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February 04, 2022

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Today's newsletter is 1,180 words, a 4-minute read.

1 big thing: Meta's price drop shakes tech confidence

Illustration of a frowning face made from the Meta logo

Illustration: Annelise Capossela/Axios

Meta's record-shattering Thursday stock drop — the company formerly known as Facebook lost a quarter of its market value, or more than $200 billion, in a flash — capped a crazy tech earnings season that left two seemingly contradictory takeaways: Tech firms now sit at the economy's core, yet they also can still be risky bets.

Why it matters: The first two years of the pandemic served to further accelerate the tech giants' climb after a decade of unprecedented growth. But we all know what they say about "what goes up."

Driving the news: Facebook shares dropped 26% on Thursday, a day after the company reported its first-ever drop in daily active users and offered a downbeat forecast for the coming year, thanks to mobile-advertising privacy changes Apple has introduced. The remaining four tech behemoths all had a better time of it.

  • Amazon broke out numbers for its advertising business for the first time Thursday, as it reported healthy results on top of a long pandemic-driven growth spurt.
  • Apple reported its biggest quarter ever, with an 11% sales jump and revenue up in every part of the world. The company also said its supply-chain problems were waning.
  • Google parent Alphabet posted better-than-expected earnings, with annual revenue topping $200 billion for the first time.
  • Microsoft exceeded expectations and issued a rosy forecast as well, buoyed by strength in the PC market.

Be smart: Investors long viewed tech as a sector with high growth potential and high risk, too — one prone to bubbles and stomach-churning drops.

  • But as tech started grabbing bigger slices of the broader economy, the big five started looking more like blue chips than upstarts.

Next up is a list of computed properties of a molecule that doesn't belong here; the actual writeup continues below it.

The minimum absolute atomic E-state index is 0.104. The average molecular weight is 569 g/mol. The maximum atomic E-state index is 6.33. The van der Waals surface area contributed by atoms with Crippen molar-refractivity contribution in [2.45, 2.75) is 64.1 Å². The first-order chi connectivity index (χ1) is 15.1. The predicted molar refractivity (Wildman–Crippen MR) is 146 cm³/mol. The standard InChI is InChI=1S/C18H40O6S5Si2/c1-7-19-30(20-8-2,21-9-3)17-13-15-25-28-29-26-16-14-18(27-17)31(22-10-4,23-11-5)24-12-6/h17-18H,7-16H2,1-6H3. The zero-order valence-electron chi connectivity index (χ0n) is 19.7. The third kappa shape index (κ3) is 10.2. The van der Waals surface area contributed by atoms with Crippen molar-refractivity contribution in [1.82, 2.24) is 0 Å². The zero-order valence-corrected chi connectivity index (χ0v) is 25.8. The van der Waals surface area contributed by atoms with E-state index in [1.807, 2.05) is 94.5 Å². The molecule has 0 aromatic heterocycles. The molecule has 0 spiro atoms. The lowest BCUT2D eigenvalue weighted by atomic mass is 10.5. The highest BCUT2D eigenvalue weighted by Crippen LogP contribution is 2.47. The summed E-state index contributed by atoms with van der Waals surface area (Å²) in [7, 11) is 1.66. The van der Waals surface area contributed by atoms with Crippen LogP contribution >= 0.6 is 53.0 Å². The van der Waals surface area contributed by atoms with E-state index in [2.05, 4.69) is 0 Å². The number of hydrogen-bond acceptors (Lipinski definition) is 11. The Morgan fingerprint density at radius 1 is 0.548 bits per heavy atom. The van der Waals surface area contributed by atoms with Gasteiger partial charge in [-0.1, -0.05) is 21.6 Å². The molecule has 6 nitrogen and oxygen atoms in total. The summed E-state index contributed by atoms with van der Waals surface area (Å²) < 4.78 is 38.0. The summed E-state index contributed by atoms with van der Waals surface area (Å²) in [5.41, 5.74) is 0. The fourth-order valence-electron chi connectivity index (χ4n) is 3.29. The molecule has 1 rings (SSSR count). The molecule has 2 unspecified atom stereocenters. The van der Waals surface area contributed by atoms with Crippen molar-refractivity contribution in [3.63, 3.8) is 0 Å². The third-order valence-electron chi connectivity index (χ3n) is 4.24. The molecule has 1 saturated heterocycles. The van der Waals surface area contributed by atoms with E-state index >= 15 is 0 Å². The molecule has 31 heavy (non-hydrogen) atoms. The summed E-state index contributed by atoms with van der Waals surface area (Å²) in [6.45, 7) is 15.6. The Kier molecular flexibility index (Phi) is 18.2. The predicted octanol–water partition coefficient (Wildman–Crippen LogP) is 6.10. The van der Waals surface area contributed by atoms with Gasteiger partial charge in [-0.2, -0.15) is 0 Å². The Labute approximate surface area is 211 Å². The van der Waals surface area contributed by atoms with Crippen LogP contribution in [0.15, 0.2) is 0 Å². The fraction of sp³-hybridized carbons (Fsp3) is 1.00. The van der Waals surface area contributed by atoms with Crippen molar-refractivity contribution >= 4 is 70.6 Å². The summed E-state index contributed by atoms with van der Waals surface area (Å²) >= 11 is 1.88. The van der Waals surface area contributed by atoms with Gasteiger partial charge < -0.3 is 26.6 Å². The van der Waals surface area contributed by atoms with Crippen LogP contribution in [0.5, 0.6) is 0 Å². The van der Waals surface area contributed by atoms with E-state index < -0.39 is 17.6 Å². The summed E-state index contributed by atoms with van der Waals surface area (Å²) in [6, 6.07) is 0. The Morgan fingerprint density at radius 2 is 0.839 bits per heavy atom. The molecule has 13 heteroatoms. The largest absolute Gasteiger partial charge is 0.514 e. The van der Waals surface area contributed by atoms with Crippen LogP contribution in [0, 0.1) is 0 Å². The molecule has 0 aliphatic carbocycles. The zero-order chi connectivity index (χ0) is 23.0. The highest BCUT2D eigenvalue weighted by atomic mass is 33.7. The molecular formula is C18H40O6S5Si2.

But nothing grows forever, and as these giants have saturated their markets, they've also stirred regulatory scrutiny that limits their ability to make big acquisitions. With nowhere else to go, they've begun to step on one another's turf.

  • Facebook, for example, has lashed out at App Store restrictions by both Google and Apple and has also warned that Apple's privacy-related app tracking limitations could cost it $10 billion in revenue this year.

Facebook's humbling comes at a pivotal moment for the company, which has changed its name to Meta and its focus to an AR- and VR-driven future.

  • At the same time, it's facing a hostile climate in Washington in the wake of years of controversy over misinformation, privacy problems and complaints of censorship.
  • It also faces inevitable generational shifts, as younger users flock to newer rivals like TikTok. In the past it was able to buy rivals, such as Instagram, but that path is likely blocked amid greater regulatory scrutiny.

Yes, but: Plummeting share prices don't always deter tech CEOs.

  • Amazon's Jeff Bezos famously stuck to his guns through years of painful drubbings by Wall Street, and look where he, and the company, are now.
  • Don't bet on Meta changing course. The company remains a monarchy in which Mark Zuckerberg wields absolute voting control, and Zuckerberg has pledged an all-in approach to its metaverse-based future.

2. Charted: Amazon's booming ad business

Annual advertising revenues for select U.S. tech companies in 2021
Data: Company reports; Note: Microsoft reported a revenue of more than $10 billion but did not disclose an exact figure; Chart: Thomas Oide/Axios

Amazon said yesterday it made more than $31 billion in advertising last year, a huge feat for the tech giant, which for years kept the size of its budding ad empire under wraps, Axios' Sara Fischer reports.

Why it matters: Amazon has one of the fastest-growing advertising businesses in the world. It now makes more money than Microsoft, Snapchat and Twitter combined on advertising annually.